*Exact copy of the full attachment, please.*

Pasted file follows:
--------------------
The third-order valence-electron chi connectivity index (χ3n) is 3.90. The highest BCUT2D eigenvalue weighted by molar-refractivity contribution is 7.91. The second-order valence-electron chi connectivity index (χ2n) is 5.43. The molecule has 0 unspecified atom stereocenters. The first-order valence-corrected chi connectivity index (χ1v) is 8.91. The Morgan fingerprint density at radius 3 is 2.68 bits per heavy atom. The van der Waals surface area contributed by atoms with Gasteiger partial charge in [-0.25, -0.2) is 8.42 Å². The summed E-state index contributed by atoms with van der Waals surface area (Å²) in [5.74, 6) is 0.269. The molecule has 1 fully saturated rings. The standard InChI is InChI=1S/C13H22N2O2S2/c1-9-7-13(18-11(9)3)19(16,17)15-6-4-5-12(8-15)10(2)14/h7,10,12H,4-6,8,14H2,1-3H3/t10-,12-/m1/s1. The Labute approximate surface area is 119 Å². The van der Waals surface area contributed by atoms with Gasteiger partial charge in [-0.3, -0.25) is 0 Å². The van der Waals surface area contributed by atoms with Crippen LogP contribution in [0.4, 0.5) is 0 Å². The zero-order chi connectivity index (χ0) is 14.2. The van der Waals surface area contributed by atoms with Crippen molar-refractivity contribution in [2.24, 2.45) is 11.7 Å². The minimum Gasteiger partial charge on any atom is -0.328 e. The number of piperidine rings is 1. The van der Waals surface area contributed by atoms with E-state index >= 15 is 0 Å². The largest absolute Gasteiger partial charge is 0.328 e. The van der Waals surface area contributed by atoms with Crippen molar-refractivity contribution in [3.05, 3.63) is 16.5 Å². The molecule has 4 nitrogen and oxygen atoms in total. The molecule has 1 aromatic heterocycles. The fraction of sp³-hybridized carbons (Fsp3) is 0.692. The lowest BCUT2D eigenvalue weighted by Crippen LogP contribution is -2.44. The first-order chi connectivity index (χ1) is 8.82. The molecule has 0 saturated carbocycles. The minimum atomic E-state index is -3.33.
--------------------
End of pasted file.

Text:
The third-order valence-electron chi connectivity index (χ3n) is 3.90. The highest BCUT2D eigenvalue weighted by molar-refractivity contribution is 7.91. The second-order valence-electron chi connectivity index (χ2n) is 5.43. The molecule has 0 unspecified atom stereocenters. The first-order valence-corrected chi connectivity index (χ1v) is 8.91. The Morgan fingerprint density at radius 3 is 2.68 bits per heavy atom. The van der Waals surface area contributed by atoms with Gasteiger partial charge in [-0.25, -0.2) is 8.42 Å². The summed E-state index contributed by atoms with van der Waals surface area (Å²) in [5.74, 6) is 0.269. The molecule has 1 fully saturated rings. The standard InChI is InChI=1S/C13H22N2O2S2/c1-9-7-13(18-11(9)3)19(16,17)15-6-4-5-12(8-15)10(2)14/h7,10,12H,4-6,8,14H2,1-3H3/t10-,12-/m1/s1. The Labute approximate surface area is 119 Å². The van der Waals surface area contributed by atoms with Gasteiger partial charge in [-0.3, -0.25) is 0 Å². The van der Waals surface area contributed by atoms with Crippen LogP contribution in [0.4, 0.5) is 0 Å². The zero-order chi connectivity index (χ0) is 14.2. The van der Waals surface area contributed by atoms with Crippen molar-refractivity contribution in [2.24, 2.45) is 11.7 Å². The minimum Gasteiger partial charge on any atom is -0.328 e. The number of piperidine rings is 1. The van der Waals surface area contributed by atoms with E-state index >= 15 is 0 Å². The largest absolute Gasteiger partial charge is 0.328 e. The van der Waals surface area contributed by atoms with Crippen molar-refractivity contribution in [3.05, 3.63) is 16.5 Å². The molecule has 4 nitrogen and oxygen atoms in total. The molecule has 1 aromatic heterocycles. The fraction of sp³-hybridized carbons (Fsp3) is 0.692. The lowest BCUT2D eigenvalue weighted by Crippen LogP contribution is -2.44. The first-order chi connectivity index (χ1) is 8.82. The molecule has 0 saturated carbocycles. The minimum atomic E-state index is -3.33.